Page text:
Meaning of NEITHER in English
Frequency: The word is one of the 1500 most common words in English.
You use ~ in front of the first of two or more words or expressions when you are linking two or more things which are not true or do not happen. The other thing is introduced by ‘nor’.
Professor Hisamatsu spoke ~ English nor German...
The play is ~ as funny nor as disturbing as Tabori thinks it is.
You use ~ to refer to each of two things or people, when you are making a negative statement that includes both of them.
At first, ~ man could speak.
Neither is also a quantifier.
Neither of us felt like going out.
Neither is also a pronoun.
They both smiled; ~ seemed likely to be aware of my absence for long.
If you say that one person or thing does not do something and ~ does another, what you say is true of all the people or things that you are mentioning.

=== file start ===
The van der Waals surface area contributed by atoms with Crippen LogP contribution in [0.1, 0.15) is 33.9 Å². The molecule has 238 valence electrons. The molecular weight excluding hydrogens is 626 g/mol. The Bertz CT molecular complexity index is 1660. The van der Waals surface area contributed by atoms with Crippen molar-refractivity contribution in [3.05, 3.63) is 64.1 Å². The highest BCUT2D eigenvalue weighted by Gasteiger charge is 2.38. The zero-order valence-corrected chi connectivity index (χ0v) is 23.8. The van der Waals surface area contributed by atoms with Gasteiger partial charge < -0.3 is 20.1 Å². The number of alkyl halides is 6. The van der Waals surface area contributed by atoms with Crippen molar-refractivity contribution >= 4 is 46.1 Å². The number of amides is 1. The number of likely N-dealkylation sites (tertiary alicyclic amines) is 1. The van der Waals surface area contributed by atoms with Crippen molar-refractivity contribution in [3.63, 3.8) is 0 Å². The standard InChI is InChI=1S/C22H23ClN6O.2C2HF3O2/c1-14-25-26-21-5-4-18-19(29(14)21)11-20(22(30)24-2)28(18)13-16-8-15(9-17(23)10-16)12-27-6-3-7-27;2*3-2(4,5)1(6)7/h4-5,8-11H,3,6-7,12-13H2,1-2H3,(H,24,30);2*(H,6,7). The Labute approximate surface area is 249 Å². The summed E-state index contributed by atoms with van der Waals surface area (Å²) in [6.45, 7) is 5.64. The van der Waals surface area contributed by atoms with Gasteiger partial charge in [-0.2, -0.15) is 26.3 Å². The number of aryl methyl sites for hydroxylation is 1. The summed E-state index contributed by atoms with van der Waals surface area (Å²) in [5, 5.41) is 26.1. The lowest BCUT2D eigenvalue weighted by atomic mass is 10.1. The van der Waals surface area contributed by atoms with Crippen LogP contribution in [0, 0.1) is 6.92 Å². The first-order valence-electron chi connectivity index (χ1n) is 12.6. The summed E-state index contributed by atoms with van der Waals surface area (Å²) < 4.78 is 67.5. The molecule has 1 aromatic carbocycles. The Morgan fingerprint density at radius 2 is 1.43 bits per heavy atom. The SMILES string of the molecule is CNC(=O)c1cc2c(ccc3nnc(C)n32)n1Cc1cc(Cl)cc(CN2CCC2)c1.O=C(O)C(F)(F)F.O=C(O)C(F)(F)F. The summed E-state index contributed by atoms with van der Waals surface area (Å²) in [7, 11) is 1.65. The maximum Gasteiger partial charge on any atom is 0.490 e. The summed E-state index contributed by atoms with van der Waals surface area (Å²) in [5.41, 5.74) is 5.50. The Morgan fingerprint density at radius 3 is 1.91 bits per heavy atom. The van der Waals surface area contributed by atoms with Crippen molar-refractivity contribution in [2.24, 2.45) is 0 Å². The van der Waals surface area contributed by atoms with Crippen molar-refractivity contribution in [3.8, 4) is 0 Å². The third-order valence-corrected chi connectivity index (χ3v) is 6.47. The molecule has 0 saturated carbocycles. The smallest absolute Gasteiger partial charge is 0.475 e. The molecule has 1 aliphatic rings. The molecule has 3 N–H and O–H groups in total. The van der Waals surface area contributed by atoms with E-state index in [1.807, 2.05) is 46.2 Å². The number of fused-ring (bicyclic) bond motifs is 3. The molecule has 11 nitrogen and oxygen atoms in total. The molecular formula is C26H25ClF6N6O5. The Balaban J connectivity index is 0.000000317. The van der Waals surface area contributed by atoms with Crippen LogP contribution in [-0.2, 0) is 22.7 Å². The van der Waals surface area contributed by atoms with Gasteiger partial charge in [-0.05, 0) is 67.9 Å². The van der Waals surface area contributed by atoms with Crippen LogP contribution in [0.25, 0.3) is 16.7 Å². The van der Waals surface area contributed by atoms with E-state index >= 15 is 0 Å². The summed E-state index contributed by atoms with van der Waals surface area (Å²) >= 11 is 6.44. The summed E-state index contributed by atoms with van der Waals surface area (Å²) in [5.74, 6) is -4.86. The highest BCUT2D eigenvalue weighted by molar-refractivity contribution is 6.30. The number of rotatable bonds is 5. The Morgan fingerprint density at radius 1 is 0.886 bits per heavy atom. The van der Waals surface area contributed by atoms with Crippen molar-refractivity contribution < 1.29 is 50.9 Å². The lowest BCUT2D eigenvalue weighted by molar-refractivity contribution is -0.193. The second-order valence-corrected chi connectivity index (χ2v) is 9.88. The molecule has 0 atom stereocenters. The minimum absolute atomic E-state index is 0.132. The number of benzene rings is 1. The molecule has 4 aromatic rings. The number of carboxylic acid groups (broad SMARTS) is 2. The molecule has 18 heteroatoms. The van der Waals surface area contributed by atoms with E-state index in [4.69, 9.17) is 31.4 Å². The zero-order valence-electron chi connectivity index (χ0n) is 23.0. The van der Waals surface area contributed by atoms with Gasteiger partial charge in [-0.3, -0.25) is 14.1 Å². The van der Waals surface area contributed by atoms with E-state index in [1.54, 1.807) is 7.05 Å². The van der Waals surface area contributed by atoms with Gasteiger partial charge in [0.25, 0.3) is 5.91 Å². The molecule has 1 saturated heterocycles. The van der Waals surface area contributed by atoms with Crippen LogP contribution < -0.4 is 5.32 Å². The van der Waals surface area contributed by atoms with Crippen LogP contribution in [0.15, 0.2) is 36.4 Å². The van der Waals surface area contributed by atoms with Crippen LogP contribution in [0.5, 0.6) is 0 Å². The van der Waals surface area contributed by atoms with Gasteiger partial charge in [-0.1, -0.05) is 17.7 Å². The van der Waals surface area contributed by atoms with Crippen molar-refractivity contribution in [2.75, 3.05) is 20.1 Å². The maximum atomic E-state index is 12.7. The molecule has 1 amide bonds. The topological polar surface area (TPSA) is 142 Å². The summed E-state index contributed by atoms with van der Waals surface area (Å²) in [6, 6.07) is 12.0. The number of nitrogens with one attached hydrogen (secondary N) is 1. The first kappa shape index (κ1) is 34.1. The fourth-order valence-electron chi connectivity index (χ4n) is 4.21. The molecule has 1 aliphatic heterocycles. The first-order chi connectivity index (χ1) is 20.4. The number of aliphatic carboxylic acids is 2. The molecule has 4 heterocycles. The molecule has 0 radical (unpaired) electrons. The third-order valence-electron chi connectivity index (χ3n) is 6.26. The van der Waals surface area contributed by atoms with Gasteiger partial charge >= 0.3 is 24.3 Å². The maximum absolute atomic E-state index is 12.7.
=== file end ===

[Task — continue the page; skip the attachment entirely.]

I never learned to swim and ~ did they...
Britain does not agree and ~ do Denmark, Portugal and Ireland.
You use ~ after a negative statement to emphasize that you are introducing another negative statement. (FORMAL)
I can’t ever recall Dad hugging me. Neither did I sit on his knee.
If you say that something is ~ here nor there, you mean that it does not matter because it is not a relevant point.
‘I’d never heard of her before I came here.’—‘That is ~ here nor there.’
PHRASE: v-link PHR
Collins COBUILD. Толковый словарь английского языка для изучающих язык Коллинз COBUILD (международная база данных языков Бирмингемского университета) . 2012